Sonoma State University welcomed eight German foreign exchange students this fall, and since becoming active German Club members, done their part to share their culture around the campus community.
These German students are either working as a Fulbright Language Teaching Assistant, Peer Language facilitator or tutor.
German Club president, Vici Steiner sees having German Exchange students as a great opportunity for students to experience cross-culture and gain insight on German lifestyle.
“Connecting with people around the world expands one’s insights about other countries and also their own country; when you hang out with the inter- national community, you can hear about how they experience your country. I am happy to have students here from around the world, I find it so cool,” said Steiner.
Sonoma State University is the only one in California to have a German Fulbright Language Teaching Assistant program. One of the teaching assistants for the German Club is a foreign exchange student named Johannes Weber.
Weber is one of the 14 German teaching assistant members in the United States. The program is competitive, choosing not only the most motivated, but also the most qualified students who are willing to increase their personal education and serve as educators for universities.
Similar to Sonoma County, Weber is from a region in Germany notorious for producing wine. Pfalz is located in Southern Germany, found very close to the French-German border.
For schooling, Weber later worked his way east to Mainz, Germany. In Mainz, Weber learned English and better familiarized himself with sports, all in hopes of becoming a teacher. Now with his bachelor’s in sports and English, Weber has decided to spread his knowledge and become a German teaching assistant at Sonoma State.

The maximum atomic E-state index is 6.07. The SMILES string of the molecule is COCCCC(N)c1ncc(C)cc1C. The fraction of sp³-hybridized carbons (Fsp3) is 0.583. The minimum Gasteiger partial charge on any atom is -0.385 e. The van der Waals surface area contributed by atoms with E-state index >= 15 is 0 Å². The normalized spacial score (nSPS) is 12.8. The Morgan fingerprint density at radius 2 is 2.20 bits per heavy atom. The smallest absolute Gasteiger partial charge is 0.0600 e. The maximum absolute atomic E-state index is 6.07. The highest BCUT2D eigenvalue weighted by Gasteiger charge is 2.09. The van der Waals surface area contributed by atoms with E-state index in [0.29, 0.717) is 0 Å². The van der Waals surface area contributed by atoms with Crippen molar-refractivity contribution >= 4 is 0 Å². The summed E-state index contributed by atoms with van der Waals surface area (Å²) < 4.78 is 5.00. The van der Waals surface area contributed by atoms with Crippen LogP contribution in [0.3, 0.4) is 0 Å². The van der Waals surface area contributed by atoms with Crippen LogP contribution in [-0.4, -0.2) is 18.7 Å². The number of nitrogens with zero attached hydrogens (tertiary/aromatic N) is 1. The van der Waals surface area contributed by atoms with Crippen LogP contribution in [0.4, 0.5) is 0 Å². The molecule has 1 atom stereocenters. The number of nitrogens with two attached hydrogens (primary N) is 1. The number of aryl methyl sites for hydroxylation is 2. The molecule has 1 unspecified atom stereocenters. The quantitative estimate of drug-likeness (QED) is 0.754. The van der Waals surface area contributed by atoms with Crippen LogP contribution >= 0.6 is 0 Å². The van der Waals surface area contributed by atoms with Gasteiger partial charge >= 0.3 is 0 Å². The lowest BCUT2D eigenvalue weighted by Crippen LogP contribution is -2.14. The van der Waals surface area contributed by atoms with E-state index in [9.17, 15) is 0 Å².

Weber sees the significance in students reflecting upon their own culture and critiquing students’ own way of living.
“You start to question the way you have handled things so far and might consider transferring some parts of the other culture you like better into your own personal life, which eventually will make you a better and happier person,” said Weber.
Isabell Schuler is another German foreign exchange student who has been involved in the club. Schuler is a peer language facilitator who offers once a week German tutoring to students.
She attends facilitator group meetings, and does her part to spread the word of the German Club and the events offered. She enjoys attending German movie night every other Monday and discussing her culture in the sessions.
“I’ve really [enjoyed] my stay at SSU. It is an amazing campus and I met a lot of new people,” said Schuler. “Teaching German made my experience even more exciting as I keep comparing my life here to my life in Germany.”
Since his arrival, Weber has been doing his part of the Fulbright program title. Weber teaches language labs and serves as a teacher’s assistant in the German courses. He has been involved in setting up and hosting German club events on campus. The goal is to bring the German culture to Sonoma State campus.
Weber will be hosting events on campus such as German movie night, where club members and those interested come together and watch famous German movies.
Being the sports fan he is, Weber plans on hosting German sports week, where Sonoma State students can not only learn but also play the popular sports of Germany.
“The experience I get over here studying abroad and immersing myself into a completely different culture is invaluable,” said Weber. “You get to know many things about the foreign culture you are suddenly a part of. Such as saying ‘how are you doing’ when greeting someone, or figuring out how to use the American keyboard in my office and searching for letters all the time in the first few weeks.”
Weber has also hosted a workshop called “How Germany Has Gone Green,” focusing on Germany’s green energy use. The event involved around 100 members and was associated with Sonoma State’s Sustainability Day events last month.